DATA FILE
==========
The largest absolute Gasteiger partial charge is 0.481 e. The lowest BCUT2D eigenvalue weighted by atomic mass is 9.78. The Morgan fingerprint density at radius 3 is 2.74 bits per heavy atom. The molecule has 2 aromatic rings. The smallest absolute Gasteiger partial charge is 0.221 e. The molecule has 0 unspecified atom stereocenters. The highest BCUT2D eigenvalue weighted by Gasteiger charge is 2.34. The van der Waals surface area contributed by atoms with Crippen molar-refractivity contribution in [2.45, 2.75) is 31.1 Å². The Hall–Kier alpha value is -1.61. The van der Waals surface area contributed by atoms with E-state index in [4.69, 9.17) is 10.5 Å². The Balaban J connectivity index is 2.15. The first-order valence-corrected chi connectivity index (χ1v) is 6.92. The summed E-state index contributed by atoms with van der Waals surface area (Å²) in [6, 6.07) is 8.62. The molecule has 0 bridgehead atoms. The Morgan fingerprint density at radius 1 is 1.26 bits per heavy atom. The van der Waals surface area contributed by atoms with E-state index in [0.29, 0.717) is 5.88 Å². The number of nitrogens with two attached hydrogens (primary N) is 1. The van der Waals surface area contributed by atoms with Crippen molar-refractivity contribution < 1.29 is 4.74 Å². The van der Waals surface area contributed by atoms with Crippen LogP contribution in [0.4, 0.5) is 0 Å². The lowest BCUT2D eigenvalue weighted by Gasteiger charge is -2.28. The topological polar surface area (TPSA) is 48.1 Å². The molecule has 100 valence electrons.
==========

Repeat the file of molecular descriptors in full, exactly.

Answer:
The largest absolute Gasteiger partial charge is 0.481 e. The lowest BCUT2D eigenvalue weighted by atomic mass is 9.78. The Morgan fingerprint density at radius 3 is 2.74 bits per heavy atom. The molecule has 2 aromatic rings. The smallest absolute Gasteiger partial charge is 0.221 e. The molecule has 0 unspecified atom stereocenters. The highest BCUT2D eigenvalue weighted by Gasteiger charge is 2.34. The van der Waals surface area contributed by atoms with Crippen molar-refractivity contribution in [2.45, 2.75) is 31.1 Å². The Hall–Kier alpha value is -1.61. The van der Waals surface area contributed by atoms with E-state index in [4.69, 9.17) is 10.5 Å². The Balaban J connectivity index is 2.15. The first-order valence-corrected chi connectivity index (χ1v) is 6.92. The summed E-state index contributed by atoms with van der Waals surface area (Å²) in [6, 6.07) is 8.62. The molecule has 0 bridgehead atoms. The Morgan fingerprint density at radius 1 is 1.26 bits per heavy atom. The van der Waals surface area contributed by atoms with E-state index in [0.29, 0.717) is 5.88 Å². The number of nitrogens with two attached hydrogens (primary N) is 1. The van der Waals surface area contributed by atoms with Crippen molar-refractivity contribution < 1.29 is 4.74 Å². The van der Waals surface area contributed by atoms with Crippen LogP contribution in [0.4, 0.5) is 0 Å². The lowest BCUT2D eigenvalue weighted by Gasteiger charge is -2.28. The topological polar surface area (TPSA) is 48.1 Å². The molecule has 100 valence electrons.